Education: Heritage Discovery Center

Johnstown Area Heritage Association
Teachers' Guide: During your visit

Making a Living

During your visit

Materials for this lesson
Readings Activities Primary sources

Museum exhibit labels



     ** Referenced PA Standards **

  • Documents
  • Photographs
    • Newspaper photo from the 1937 steel strike in Johnstown (large reproduction at museum -- not available for online viewing)
  • Exhibit materials

Activity: Which Side Are You On?

NOTE: Docents may be available at the JHDC to lead the "Which Side Are You On?" activity. If not, a recording of "Which Side are you On? will be set up at the museum and a large reproduction of the 1937 steel strike photo will be available in the gallery. Email to confirm details if you wish to do this activity on your visit.

The story behind the song

In 1931, a coal strike in Harlan County, Kentucky broke out in violence between mine owners and hired police on one side and coal miners on the other. Armed company deputies roamed the Kentucky countryside, looking for union leaders to beat, jail, or kill.

Sheriff J. H. Blair and his men went to the house of union organizer Sam Reece hoping to arrest him and bring him to jail. Sam wasn't there. His wife Florence was alone with their seven children. Not long after that terrifying experience, she wrote the words to this song to the tune of an old hymn.

[Play the song. Invite students to join in on the verse, as if they are on a picket line.]

Even though it was written in Kentucky about a particular coal strike, the song doesn’t bother with a lot of details about the strike or its bloody aftermath. Instead, it gets right to the point, "Which side are you on?"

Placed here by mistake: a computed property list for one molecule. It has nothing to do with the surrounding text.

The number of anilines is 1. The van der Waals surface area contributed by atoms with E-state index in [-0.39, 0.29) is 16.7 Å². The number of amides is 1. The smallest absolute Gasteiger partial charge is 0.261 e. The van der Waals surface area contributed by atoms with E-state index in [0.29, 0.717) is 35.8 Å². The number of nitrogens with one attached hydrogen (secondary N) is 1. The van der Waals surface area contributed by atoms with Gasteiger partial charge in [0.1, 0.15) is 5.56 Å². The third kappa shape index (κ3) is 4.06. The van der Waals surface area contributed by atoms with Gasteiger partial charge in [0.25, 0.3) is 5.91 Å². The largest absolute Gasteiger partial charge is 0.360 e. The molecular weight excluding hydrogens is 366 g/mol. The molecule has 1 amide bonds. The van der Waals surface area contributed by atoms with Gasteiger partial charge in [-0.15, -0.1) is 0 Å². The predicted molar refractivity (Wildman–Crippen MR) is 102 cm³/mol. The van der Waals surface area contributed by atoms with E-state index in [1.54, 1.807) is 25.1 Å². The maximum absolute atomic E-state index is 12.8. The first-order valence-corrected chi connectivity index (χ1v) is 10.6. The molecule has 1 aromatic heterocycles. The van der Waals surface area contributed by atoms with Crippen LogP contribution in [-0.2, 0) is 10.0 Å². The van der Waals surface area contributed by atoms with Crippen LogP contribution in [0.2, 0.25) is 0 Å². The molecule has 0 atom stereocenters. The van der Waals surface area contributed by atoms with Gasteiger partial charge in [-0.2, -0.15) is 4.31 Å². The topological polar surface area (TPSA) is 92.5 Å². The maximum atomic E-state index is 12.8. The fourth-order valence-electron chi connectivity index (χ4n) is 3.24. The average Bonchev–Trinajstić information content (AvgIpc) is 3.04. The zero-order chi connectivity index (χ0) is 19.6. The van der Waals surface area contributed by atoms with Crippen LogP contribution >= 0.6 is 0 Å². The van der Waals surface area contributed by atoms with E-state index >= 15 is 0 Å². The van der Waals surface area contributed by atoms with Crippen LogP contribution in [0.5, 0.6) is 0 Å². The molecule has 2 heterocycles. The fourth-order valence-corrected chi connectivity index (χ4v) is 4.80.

Because it expressed the feelings of workers organizing unions so well, "Which Side Are You On?" spread quickly all over the country. Folk singers like Woody Guthrie and Pete Seeger would travel around and teach this and other union songs to workers. Singing strengthen the feeling of banding together and encouraged strikers when times got tough. Soon Florence's song became popular with all kinds of unions and all kinds of places.

"Which Side are you on" shows that strikes didn't just affect workers and company owners. They involved the families, other workers, stores, bars, restaurants and other businesses in town.


  • Strikes tend to make people take sides even if they don't want to. Why is that so?
  • How are stores and other businesses affected by strikes? [Their businesses suffer when workers don't have income to buy.]
  • How are families affected? [No income, fears of violence, evictions from company housing or loss of credit at company stores during a strike.]
  • How do strikes affect other workers? For example, if coalminers are on strike, what happens to railroad workers? If steelworkers have a picket line at the entrance to the mill, what happens to a teamster who needs to make a delivery? [Union members are expected to honor the picket lines of other unions. But if the teamster doesn't cross the picket line, he may get into trouble with his boss.]